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Post by fossilguy » Tue Jan 30, 2007 10:53 pm

As opposed to 'radical believers'? I actually heard a evangelical complaining about Dawkins seeking a platform for his views. The evangelical didn't see the irony that he himself and the believers in the Jesus mythology have whole networks devoted to pushing their ignorance.

'Accept Jesus or roast in Hell for all eternity" :roll: Thank goodness (or is it thank 'god', the Easter Bunny, Jesus and Leprachans) for Dawkins and his sanity. Then again, must counter those 'radical atheists'... the evangelicals should be given more air time to enlighten us on the Great Flood, the rotting body of Jesus rising from the dead and all those trumpets announcing the Four Horsemen. :wink:

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Post by Articulett » Tue Jan 30, 2007 11:02 pm

Flash wrote:I guess Lenin, Stalin and Mao would qualify as "radical atheists". Although, they were out to destroy organized religion not necessarily because of its theism per se but because such religious organizations represented a real economic and military threat to the communists. Various churches actively supported the military and other opposition to the communist parties. The support of the Whites during the Russion revolution by the Russian Orthodox church is a good example here. Also, it is well known by now that the catholic church in Eastern Europe was heavily cooperating with the CIA and other Western intelligence agencies. The communists were in the business of survival and any serious threat posed by an inside enemy would have to be eliminated. Whether it was a religious entity or not, really did not matter that much.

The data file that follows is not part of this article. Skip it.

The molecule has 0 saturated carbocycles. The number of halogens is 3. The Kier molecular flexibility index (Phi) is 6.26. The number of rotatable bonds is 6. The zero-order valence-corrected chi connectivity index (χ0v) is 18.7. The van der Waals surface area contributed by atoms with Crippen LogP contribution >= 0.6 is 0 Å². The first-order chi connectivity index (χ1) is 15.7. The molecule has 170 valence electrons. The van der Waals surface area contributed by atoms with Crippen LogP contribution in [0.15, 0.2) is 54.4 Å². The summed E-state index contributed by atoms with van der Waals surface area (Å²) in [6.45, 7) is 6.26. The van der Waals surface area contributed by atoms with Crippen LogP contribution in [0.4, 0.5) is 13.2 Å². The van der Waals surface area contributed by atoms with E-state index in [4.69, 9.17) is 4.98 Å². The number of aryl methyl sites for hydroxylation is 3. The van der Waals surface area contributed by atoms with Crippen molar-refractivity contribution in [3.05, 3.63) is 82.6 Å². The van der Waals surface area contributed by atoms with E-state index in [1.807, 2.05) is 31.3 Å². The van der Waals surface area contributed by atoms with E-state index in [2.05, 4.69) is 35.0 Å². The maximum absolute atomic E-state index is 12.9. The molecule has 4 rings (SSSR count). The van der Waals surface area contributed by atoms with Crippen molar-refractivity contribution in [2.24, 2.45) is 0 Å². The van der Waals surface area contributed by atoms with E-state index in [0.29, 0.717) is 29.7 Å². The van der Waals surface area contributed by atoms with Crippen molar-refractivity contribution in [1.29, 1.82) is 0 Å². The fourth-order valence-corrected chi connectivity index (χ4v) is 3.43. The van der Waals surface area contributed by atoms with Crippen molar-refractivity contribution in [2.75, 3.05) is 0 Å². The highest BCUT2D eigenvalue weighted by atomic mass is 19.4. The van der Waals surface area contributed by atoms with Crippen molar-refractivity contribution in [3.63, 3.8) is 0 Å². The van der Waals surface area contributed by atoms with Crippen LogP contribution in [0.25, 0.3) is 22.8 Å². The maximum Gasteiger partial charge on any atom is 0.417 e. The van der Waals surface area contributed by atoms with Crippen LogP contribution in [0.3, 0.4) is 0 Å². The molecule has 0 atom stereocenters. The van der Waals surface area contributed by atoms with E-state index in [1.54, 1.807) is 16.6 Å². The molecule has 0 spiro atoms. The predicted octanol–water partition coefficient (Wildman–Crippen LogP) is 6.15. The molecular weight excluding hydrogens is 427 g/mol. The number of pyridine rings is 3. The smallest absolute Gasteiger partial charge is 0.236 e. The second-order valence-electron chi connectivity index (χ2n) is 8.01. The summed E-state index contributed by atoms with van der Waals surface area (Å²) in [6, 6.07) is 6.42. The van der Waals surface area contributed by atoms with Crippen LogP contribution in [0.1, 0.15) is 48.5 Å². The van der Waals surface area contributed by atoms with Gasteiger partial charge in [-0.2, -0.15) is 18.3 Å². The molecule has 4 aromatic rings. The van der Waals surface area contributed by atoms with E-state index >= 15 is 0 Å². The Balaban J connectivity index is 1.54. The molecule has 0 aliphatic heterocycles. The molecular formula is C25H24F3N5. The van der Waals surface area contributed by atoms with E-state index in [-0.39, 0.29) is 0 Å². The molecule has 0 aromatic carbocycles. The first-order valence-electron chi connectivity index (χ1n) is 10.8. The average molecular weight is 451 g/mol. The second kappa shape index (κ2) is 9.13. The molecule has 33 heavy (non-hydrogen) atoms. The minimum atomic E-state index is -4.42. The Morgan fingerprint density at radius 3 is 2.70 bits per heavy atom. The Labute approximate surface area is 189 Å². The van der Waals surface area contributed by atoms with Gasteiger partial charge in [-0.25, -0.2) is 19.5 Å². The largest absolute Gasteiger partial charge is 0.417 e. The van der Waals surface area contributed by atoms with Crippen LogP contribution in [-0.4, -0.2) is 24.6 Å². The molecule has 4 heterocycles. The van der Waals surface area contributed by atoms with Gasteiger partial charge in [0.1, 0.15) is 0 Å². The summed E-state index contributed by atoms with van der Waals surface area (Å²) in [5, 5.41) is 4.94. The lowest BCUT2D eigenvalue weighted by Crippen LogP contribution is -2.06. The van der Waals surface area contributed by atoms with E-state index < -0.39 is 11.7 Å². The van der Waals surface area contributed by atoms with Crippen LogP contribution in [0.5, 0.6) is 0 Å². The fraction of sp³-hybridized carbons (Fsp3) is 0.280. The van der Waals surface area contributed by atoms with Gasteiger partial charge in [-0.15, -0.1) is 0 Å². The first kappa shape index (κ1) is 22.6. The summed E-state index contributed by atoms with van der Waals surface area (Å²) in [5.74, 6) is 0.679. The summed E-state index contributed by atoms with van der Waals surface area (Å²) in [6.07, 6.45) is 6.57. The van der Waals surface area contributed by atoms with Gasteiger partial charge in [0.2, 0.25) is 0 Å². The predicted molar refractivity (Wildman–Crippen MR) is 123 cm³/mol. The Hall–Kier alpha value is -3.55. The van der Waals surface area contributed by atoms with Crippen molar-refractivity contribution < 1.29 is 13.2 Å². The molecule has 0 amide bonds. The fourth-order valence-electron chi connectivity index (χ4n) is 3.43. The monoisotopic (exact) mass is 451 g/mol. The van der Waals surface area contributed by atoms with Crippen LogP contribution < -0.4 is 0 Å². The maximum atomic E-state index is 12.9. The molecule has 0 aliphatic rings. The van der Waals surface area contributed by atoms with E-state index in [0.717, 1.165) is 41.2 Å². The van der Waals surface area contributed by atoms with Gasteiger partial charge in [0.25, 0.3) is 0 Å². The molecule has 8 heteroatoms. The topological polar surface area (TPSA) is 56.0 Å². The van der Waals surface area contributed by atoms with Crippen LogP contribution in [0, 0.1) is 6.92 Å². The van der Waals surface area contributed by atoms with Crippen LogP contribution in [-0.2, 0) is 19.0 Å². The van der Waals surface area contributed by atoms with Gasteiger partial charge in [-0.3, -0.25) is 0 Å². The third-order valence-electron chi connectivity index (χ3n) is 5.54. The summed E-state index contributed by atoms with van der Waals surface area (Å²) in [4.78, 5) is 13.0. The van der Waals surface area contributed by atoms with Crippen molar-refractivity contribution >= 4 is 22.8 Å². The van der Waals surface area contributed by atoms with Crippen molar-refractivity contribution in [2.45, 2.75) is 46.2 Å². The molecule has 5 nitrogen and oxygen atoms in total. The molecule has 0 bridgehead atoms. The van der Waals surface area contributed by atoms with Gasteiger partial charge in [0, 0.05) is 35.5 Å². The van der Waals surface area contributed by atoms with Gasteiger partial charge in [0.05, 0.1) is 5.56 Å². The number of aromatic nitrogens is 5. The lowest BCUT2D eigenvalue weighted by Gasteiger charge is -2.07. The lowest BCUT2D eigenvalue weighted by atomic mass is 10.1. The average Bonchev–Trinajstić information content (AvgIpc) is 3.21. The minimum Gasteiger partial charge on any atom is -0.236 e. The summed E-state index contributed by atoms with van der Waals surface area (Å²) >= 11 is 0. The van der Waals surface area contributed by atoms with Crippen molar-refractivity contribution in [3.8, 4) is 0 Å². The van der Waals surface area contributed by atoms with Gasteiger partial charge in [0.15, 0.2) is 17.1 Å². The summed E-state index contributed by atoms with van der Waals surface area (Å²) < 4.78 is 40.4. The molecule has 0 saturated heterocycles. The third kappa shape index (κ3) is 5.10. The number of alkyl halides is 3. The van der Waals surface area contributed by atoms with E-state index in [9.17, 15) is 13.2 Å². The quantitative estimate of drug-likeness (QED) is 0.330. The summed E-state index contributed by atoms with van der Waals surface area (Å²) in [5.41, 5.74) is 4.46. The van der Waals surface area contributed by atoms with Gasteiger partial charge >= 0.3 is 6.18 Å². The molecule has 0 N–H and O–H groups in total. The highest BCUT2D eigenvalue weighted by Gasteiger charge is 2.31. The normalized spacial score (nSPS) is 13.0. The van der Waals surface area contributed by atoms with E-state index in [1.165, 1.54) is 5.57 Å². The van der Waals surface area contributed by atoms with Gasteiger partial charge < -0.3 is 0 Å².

Now it's a different story. Kindly give us examples of the radical atheists in the sense discussed above. I don't think you will find any macros man.
To me, that sounds like radical loyalists. They demanded allegiance to their cause above all else. They wanted time, effort, and, allegiances directed towards party loyalty not against people believing. But if people were actually going around forcing people not to believe something (and how would you do that?....I imagine it would be about as fruitful or less so than "forcing" someone to believe something.)